Stock Talk TMF Interview With BroadVision
Chairman & CEO Pehong Chen

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With Mike Trigg (TMF Tonto) and John Del Vecchio (TMF Fuz)
December 21, 2000

Redwood City, Califorina-based BroadVision (Nasdaq: BVSN) helps companies set up Web-based portals for their enterprise software, allowing them to trade information not only online but using wireless devices. The Motley Fool's Mike Trigg and John Del Vecchio interviewed BroadVision Chairman and CEO Pehong Chen over the telephone on Dec. 8. The following is an edited excerpt from that conversation.

TMF: Can you explain to investors learning about BroadVision for the first time what your company does?

Chen: We provide personalized portals and Internet applications to help companies manage their extended enterprise relationships. In other words, a company has lots of participants -- employees, suppliers, customers, and partners -- much more than its own employee base. How do we get them to become self-sustained?

We want to put all the services, interactions, and transactions online so people can help themselves. And to do that, you need a lot of business logic, data modeling, and process automation. That's very different from the traditional enterprise resource planning (ERP) system or customer relationship management (CRM) system -- although we do integrate with those two systems -- but this is a very different set of capabilities, and that's really what BroadVision does.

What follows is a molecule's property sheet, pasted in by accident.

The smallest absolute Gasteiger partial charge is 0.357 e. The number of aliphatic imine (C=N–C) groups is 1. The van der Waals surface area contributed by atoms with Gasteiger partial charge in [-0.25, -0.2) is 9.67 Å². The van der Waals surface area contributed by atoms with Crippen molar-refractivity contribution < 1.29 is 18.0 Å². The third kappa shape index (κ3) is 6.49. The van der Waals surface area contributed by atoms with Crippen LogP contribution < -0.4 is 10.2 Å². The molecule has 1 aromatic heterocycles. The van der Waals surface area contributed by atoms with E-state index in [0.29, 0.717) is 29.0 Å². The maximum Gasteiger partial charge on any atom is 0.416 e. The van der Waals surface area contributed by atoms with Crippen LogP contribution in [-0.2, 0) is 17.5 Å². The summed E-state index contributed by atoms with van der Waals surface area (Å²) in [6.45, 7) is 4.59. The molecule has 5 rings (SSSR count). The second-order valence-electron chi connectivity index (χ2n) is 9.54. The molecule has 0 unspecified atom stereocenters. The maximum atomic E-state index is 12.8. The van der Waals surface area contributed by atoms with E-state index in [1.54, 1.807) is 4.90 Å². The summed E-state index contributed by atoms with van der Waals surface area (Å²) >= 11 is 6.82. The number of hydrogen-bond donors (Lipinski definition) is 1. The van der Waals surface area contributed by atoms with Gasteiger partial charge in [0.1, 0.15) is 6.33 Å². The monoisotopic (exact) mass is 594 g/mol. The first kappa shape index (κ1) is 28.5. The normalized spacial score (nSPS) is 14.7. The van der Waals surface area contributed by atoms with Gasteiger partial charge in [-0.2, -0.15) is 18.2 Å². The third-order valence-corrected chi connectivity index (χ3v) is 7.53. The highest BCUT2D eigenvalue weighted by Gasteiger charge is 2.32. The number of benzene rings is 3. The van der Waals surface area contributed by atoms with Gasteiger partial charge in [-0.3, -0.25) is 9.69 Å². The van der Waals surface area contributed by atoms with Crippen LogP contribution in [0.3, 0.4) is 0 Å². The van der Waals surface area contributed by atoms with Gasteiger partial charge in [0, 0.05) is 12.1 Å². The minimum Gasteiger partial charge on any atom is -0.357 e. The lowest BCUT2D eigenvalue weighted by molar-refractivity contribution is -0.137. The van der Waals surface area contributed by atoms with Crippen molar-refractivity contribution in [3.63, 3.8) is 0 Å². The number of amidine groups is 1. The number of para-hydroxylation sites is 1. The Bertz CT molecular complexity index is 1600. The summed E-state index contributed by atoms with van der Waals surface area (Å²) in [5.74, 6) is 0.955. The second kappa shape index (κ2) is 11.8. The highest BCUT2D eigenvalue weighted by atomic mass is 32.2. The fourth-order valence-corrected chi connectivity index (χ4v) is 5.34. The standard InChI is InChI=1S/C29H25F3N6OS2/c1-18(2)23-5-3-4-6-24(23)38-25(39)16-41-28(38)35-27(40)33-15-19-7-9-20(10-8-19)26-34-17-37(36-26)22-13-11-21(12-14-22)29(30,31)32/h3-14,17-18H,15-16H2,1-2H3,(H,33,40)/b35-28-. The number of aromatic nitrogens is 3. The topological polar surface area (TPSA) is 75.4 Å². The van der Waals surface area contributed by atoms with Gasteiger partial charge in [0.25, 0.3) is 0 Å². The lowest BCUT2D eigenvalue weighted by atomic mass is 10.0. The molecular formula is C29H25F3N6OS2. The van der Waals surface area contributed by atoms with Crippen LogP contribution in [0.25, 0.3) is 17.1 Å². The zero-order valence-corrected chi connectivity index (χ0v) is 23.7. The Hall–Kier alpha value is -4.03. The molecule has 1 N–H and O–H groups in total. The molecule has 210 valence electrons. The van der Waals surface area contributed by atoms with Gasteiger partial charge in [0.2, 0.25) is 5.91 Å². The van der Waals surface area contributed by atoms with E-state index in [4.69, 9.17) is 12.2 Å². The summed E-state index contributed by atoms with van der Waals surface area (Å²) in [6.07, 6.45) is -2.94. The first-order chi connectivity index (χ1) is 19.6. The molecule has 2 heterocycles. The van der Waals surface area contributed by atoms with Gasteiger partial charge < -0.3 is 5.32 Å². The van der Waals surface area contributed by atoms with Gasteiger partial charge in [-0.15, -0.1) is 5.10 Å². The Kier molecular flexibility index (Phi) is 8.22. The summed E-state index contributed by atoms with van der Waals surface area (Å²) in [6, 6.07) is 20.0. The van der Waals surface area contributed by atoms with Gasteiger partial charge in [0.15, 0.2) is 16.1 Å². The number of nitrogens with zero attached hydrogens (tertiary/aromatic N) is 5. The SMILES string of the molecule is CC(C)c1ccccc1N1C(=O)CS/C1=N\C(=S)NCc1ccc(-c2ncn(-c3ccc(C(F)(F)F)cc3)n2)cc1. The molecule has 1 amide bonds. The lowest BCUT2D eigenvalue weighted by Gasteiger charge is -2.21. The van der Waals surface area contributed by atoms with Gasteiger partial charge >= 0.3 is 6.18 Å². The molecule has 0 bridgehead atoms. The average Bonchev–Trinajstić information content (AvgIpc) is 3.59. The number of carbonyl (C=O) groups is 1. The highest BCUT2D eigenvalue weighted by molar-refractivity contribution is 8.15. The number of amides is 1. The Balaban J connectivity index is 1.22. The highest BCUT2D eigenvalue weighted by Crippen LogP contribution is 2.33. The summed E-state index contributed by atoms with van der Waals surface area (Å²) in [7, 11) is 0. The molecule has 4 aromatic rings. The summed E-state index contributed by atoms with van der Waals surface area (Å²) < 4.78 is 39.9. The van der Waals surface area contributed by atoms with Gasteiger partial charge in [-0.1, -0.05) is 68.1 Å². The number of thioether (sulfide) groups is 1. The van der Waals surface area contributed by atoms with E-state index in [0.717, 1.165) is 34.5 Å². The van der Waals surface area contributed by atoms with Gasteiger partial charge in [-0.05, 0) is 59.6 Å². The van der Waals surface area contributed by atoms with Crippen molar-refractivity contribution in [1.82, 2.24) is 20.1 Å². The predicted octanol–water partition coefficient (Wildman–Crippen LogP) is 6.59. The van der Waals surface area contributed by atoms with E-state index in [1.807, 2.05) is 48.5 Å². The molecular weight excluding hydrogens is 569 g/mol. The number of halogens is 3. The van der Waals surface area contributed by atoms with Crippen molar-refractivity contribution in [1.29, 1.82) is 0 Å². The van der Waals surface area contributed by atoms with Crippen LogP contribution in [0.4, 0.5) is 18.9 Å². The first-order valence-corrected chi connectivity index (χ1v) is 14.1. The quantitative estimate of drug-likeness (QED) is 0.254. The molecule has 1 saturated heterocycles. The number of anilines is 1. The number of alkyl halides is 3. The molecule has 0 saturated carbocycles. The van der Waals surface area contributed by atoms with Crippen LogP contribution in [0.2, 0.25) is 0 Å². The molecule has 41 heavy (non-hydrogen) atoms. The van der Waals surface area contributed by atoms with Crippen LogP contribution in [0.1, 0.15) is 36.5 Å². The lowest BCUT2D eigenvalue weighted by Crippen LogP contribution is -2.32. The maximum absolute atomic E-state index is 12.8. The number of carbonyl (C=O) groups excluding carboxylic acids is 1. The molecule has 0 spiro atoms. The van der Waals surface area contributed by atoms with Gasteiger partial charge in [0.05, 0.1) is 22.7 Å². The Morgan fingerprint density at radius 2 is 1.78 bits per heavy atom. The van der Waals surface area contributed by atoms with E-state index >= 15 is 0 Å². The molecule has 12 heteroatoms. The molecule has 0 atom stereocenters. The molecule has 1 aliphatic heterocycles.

TMF: Some time ago, I remember reading an analyst report which stated BroadVision had lost ground to Art Technology (Nasdaq: ARTG) because it lacked a J2EE [Java] offering. I was under the impression that you didn't compete with them as much as had been reported, given that you sell a packaged set of applications and Art Technology sells the components. Is that true?

Chen: Yes, those are two different orientations. Art Technology is very focused on hyping this notion of J2EE. So, let's dissect that whole issue and try to understand exactly what that means.

"People who are telling you to build yourself, it's kind of like selling you sheet metal and screwdrivers and saying 'Hey, build your own car.' "
If we poll the market -- I'm talking about investors, not customers -- who can really stand up and explain what J2EE is? I would venture to say that it's probably a very small percentage. In other words, this is an extremely complex issue and people just cling to one buzzword. J2EE itself is something that's very important, however. It's a specification or standard that consists of 13 different things that Sun Microsystems (Nasdaq: SUNW) has defined. The goal is to kind of unseat Microsoft (Nasdaq: MSFT) in creating sort of a New World Order, if you will, certainly on the Unix front, which is fine.

We think that's a very noble goal, but it's very important for software components to be able to talk to each other. On the other hand, it has lots of different pieces in there. There are 13, as I said. So when you say J2EE, it really could mean different things to different people. All I'm saying is that this is about an objective, but the world today is definitely not written this way, so it's a forward-looking thing.